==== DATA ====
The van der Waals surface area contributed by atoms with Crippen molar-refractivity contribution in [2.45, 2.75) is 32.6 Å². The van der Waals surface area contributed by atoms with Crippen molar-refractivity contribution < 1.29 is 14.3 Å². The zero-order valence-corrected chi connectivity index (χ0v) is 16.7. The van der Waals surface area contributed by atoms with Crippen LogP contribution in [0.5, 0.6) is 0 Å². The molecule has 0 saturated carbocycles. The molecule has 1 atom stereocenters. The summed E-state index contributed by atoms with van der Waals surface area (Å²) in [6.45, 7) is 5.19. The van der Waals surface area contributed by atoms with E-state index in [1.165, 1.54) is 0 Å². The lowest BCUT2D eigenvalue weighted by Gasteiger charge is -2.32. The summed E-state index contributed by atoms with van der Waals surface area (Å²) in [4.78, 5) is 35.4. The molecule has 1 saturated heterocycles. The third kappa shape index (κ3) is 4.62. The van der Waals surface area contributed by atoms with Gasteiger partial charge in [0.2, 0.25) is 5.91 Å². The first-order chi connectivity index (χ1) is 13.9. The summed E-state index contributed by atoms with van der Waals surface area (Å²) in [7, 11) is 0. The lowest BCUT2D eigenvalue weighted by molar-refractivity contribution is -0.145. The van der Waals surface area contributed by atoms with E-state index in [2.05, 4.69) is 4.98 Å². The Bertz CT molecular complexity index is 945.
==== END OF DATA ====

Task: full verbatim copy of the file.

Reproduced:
The van der Waals surface area contributed by atoms with Crippen molar-refractivity contribution in [2.45, 2.75) is 32.6 Å². The van der Waals surface area contributed by atoms with Crippen molar-refractivity contribution < 1.29 is 14.3 Å². The zero-order valence-corrected chi connectivity index (χ0v) is 16.7. The van der Waals surface area contributed by atoms with Crippen LogP contribution in [0.5, 0.6) is 0 Å². The molecule has 0 saturated carbocycles. The molecule has 1 atom stereocenters. The summed E-state index contributed by atoms with van der Waals surface area (Å²) in [6.45, 7) is 5.19. The van der Waals surface area contributed by atoms with E-state index in [1.165, 1.54) is 0 Å². The lowest BCUT2D eigenvalue weighted by Gasteiger charge is -2.32. The summed E-state index contributed by atoms with van der Waals surface area (Å²) in [4.78, 5) is 35.4. The molecule has 1 saturated heterocycles. The third kappa shape index (κ3) is 4.62. The van der Waals surface area contributed by atoms with Gasteiger partial charge in [0.2, 0.25) is 5.91 Å². The first-order chi connectivity index (χ1) is 13.9. The summed E-state index contributed by atoms with van der Waals surface area (Å²) in [7, 11) is 0. The lowest BCUT2D eigenvalue weighted by molar-refractivity contribution is -0.145. The van der Waals surface area contributed by atoms with E-state index in [2.05, 4.69) is 4.98 Å². The Bertz CT molecular complexity index is 945.